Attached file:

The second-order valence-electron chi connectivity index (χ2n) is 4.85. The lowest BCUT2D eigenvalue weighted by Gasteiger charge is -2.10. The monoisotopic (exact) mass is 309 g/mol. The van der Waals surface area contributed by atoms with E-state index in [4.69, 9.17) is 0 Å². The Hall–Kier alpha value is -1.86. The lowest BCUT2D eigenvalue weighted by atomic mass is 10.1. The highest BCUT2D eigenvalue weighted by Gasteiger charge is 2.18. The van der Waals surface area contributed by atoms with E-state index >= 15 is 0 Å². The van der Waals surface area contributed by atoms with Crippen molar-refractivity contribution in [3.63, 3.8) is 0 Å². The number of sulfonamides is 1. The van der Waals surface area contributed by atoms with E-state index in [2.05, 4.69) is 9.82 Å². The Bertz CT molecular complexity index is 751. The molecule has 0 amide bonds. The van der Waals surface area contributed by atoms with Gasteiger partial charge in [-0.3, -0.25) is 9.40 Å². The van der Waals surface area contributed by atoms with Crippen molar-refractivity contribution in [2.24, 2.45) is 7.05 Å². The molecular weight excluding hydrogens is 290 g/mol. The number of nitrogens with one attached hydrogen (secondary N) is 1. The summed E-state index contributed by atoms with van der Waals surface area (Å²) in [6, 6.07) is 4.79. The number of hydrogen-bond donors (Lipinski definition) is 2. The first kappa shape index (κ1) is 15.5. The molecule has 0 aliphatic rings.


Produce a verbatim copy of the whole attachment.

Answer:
The second-order valence-electron chi connectivity index (χ2n) is 4.85. The lowest BCUT2D eigenvalue weighted by Gasteiger charge is -2.10. The monoisotopic (exact) mass is 309 g/mol. The van der Waals surface area contributed by atoms with E-state index in [4.69, 9.17) is 0 Å². The Hall–Kier alpha value is -1.86. The lowest BCUT2D eigenvalue weighted by atomic mass is 10.1. The highest BCUT2D eigenvalue weighted by Gasteiger charge is 2.18. The van der Waals surface area contributed by atoms with E-state index >= 15 is 0 Å². The van der Waals surface area contributed by atoms with Crippen molar-refractivity contribution in [3.63, 3.8) is 0 Å². The number of sulfonamides is 1. The van der Waals surface area contributed by atoms with E-state index in [2.05, 4.69) is 9.82 Å². The Bertz CT molecular complexity index is 751. The molecule has 0 amide bonds. The van der Waals surface area contributed by atoms with Gasteiger partial charge in [-0.3, -0.25) is 9.40 Å². The van der Waals surface area contributed by atoms with Crippen molar-refractivity contribution in [2.24, 2.45) is 7.05 Å². The molecular weight excluding hydrogens is 290 g/mol. The number of nitrogens with one attached hydrogen (secondary N) is 1. The summed E-state index contributed by atoms with van der Waals surface area (Å²) in [6, 6.07) is 4.79. The number of hydrogen-bond donors (Lipinski definition) is 2. The first kappa shape index (κ1) is 15.5. The molecule has 0 aliphatic rings.